You asked about the businesses I personally knew who are relocating as a result of this voter insanity. Three are small manufacturing firms, one is a car repair garage, and the last is a construction company. I promised not give any details about them so I won’t. This situation is hard enough for these people to live through as it is. Many of these people are my friends and losing them will be Oregon’s loss as well as my own.

The Oregonian has the full story. It says, in part:

…Campaign ads by supporters highlighted banks and credit card companies and showed images of well-dressed people stepping off private jets. They also hammered on the $10 minimum tax that most corporations have paid since its inception in 1931.

Those messages helped counter warnings by opponents that the taxes would lead to job losses, worsening the state’s 11 percent unemployment rate, and prompt wealthy residents to move elsewhere.

It sounds as though Oregon is ramping up to become a California mini-me. I’ll bet a lot of ‘yes’ voters were California transplants. You can take the liberal out of California but unfortunately he brings his California state of mind with him.

By the way, Ms. Malkin made a prediction and I'd like to explain it for our non-American readers:

…Look for affected business owners to start Going Galt en masse.

So what is “Going Galt” you ask (you ask if you haven’t read Ayn Rand’s “objectivist’ novels, that is). Here is a good explanation, reworked for the 21st century from Ayn Rand’s ideas:

There are reports from across the country from young and old, of middle class wage earners cutting back hours or passing on career advancement to avoid paying higher taxes. They have no incentive to achieve greater earnings, only to watch a greater portion of their pie be consumed by others.

Many individuals, resentful of state tax and spend policies, along with economic difficulties, are turning to bartering or second hand purchasing to avoid paying cumbersome sales taxes, vehicle excise taxes, permits and licensing on home improvement projects and state and federal income taxes. The net result, over the course of the next few years, will be even less revenue than the already downwardly revised projections already being cited by the Obama administration and used as a reason to further increase taxes.

Unfortunately, it seems as if the only recourse the American public has to reclaim its country and foil the growth of government in scale and scope, is to “Go Galt” in its own way. By refusing to allow any more tax revenue than is absolutely possible to be taken and spent on government growth and dependence- creating government programs, the American individual, regardless of career status or creative ability now has the power to “Go Galt” in their own way.

For many Americans, long before the advent of Rand’s “objectivist philosophy” getting around the IRS (known fondly in some circles as the KGB) is a patriotic duty. The Jacksonian thread in our culture doesn’t trust “gummint” to do anything wisely. In their view, the more money you can hide from the “revenoors”, i.e., the villains who worked for the Internal Revenue Service, the more patriotic you were.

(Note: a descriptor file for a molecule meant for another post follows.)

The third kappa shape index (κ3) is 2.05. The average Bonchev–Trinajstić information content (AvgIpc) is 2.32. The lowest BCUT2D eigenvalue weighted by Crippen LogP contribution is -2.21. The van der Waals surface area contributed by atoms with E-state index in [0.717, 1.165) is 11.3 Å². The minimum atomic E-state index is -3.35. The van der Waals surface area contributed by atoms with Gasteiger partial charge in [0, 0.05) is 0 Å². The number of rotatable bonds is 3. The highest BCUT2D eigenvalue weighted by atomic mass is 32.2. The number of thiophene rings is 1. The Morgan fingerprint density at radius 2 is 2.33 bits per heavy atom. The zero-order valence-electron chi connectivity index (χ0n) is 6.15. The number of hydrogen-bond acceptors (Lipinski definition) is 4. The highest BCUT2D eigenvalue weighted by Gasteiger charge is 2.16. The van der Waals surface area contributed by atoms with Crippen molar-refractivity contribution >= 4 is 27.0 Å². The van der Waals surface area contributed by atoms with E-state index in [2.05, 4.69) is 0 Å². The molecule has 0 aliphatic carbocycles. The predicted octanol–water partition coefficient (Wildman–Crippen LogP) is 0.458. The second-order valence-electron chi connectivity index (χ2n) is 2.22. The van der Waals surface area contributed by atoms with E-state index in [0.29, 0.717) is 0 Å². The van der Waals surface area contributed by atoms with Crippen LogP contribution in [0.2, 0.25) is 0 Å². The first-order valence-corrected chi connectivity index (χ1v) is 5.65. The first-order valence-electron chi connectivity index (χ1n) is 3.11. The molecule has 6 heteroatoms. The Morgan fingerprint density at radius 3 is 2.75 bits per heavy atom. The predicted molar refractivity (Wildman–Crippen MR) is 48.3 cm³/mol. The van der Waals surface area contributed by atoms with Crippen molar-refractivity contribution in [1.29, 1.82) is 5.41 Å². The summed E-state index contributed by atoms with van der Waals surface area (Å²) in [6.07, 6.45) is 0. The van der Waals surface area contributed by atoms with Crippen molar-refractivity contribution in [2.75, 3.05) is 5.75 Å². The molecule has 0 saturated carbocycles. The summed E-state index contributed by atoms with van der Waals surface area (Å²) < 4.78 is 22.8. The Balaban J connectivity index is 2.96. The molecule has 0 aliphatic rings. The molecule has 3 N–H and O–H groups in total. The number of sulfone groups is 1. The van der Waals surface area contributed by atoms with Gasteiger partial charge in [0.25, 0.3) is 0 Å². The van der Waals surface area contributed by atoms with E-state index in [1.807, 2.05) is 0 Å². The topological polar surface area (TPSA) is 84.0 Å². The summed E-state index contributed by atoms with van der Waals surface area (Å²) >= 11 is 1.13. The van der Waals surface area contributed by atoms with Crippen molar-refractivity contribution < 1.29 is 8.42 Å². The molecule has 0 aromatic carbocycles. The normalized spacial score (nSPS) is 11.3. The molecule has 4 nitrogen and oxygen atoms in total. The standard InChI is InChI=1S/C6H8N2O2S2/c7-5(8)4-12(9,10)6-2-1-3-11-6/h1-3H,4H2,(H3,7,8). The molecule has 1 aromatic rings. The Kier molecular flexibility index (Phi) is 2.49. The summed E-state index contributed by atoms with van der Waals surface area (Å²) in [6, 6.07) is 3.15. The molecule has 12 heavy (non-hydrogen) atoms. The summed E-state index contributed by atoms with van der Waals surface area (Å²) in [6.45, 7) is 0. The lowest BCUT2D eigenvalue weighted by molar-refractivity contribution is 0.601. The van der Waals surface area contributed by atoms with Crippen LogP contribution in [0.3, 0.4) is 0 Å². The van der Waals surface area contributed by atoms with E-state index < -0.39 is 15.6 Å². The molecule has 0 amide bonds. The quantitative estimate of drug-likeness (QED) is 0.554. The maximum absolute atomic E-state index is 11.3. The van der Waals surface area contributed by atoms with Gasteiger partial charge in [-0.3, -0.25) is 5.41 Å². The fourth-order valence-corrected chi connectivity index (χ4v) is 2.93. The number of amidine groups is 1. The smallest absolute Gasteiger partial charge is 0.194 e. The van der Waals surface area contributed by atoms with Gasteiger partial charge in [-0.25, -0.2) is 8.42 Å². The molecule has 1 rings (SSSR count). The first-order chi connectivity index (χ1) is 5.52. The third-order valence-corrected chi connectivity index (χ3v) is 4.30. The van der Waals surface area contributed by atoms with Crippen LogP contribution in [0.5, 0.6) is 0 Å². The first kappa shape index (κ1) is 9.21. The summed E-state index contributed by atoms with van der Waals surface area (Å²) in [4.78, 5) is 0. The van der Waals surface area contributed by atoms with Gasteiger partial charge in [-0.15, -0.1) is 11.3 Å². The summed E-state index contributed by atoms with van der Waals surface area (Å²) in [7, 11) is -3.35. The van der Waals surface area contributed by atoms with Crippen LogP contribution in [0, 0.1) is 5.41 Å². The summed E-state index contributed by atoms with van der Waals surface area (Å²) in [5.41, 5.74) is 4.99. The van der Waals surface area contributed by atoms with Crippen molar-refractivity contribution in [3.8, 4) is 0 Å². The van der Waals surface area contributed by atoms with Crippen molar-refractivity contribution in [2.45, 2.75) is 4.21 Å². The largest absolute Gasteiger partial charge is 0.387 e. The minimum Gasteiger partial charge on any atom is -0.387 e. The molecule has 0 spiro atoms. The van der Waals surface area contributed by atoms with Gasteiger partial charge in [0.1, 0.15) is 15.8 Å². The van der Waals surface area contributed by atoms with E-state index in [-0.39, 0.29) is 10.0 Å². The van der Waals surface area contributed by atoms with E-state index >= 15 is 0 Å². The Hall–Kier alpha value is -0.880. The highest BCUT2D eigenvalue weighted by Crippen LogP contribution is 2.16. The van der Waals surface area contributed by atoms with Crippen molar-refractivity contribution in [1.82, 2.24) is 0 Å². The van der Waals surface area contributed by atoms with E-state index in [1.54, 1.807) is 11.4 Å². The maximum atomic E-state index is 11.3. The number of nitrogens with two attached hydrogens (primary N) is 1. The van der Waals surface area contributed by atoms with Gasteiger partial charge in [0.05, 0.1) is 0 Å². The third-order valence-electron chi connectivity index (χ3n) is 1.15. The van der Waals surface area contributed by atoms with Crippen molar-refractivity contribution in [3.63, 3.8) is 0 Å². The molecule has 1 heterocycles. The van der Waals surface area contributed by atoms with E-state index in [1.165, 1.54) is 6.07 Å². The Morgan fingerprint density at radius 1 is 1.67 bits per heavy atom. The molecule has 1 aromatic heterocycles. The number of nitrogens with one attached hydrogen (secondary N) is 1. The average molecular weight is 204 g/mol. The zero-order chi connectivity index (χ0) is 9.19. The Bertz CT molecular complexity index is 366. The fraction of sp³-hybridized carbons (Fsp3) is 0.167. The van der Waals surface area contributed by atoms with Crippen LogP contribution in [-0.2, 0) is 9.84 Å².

It was a man’s job to evade those tax collectors who roamed the hills and hollers (hollows) looking for moonshine stills. In the eyes of their descendants, it is still a honorable duty to hide as much of your income as possible from the prying eyes of the IRS. As the appetite of government grows, so does the underground economy. There is probably even a correlation between the level of unemployment and the increase in the amount of work done “off the books”.

It was true in Rome and it’s true today. Kill the middle class with taxes and you kill the larger economy. This appears to be a very difficult lesson to learn. The grasping unions of bureaucrats who will not make the necessary sacrifices now will be forced to make more draconian choices later.

Meanwhile the Galts among us will continue to flout the rules of the tax man. For many, it’s what any red-blooded American man (and woman) must do. The blues, i.e., the liberals, will continue to vote the rich into bankruptcy. In their eyes, these referenda were about “sticking it to the wealthy”. Unfortunately in our gummint schools, they don’t teach the basics of economic theory so we raise generation after generation of innumerate citizens who wouldn’t know compound interest if it bit them in the butt.

I don't know how the underground economy works in Europe, but in America it thrives and it's not an underclass phenomenon.

11 comments:

The Poster Formerly Known as Gordon said...

As a resident of Oregon, I have to disagree with your correspondent's analysis of the situation, Dymphna.

First, any analysis of Oregon's tax structure must take into account that the state has no sales tax. Our income tax is therefore higher than most other states. As you may be aware, the sales tax is actually a regressive tax, because it taxes a greater percentage of income from a poorer person than a richer person. It's as if we had an income tax that charged 10% on the income of someone earning $20,000 per year and 5% on the income of someone earning $200,000 per year. The concept can be found in any good economics textbook on the subject.

Second, according to the Tax Foundation, not exactly a liberal group, passage of the corporate tax increase lowers Oregon's "business-friendliness" rating re: taxes from 8th in the nation to 14th. Not exactly down there with California (48th). The state where the businesses would go, Washington is ranked 12th, not much of a difference.

I have some other objections, but I'll leave it to this, for now.

PatriotUSA said...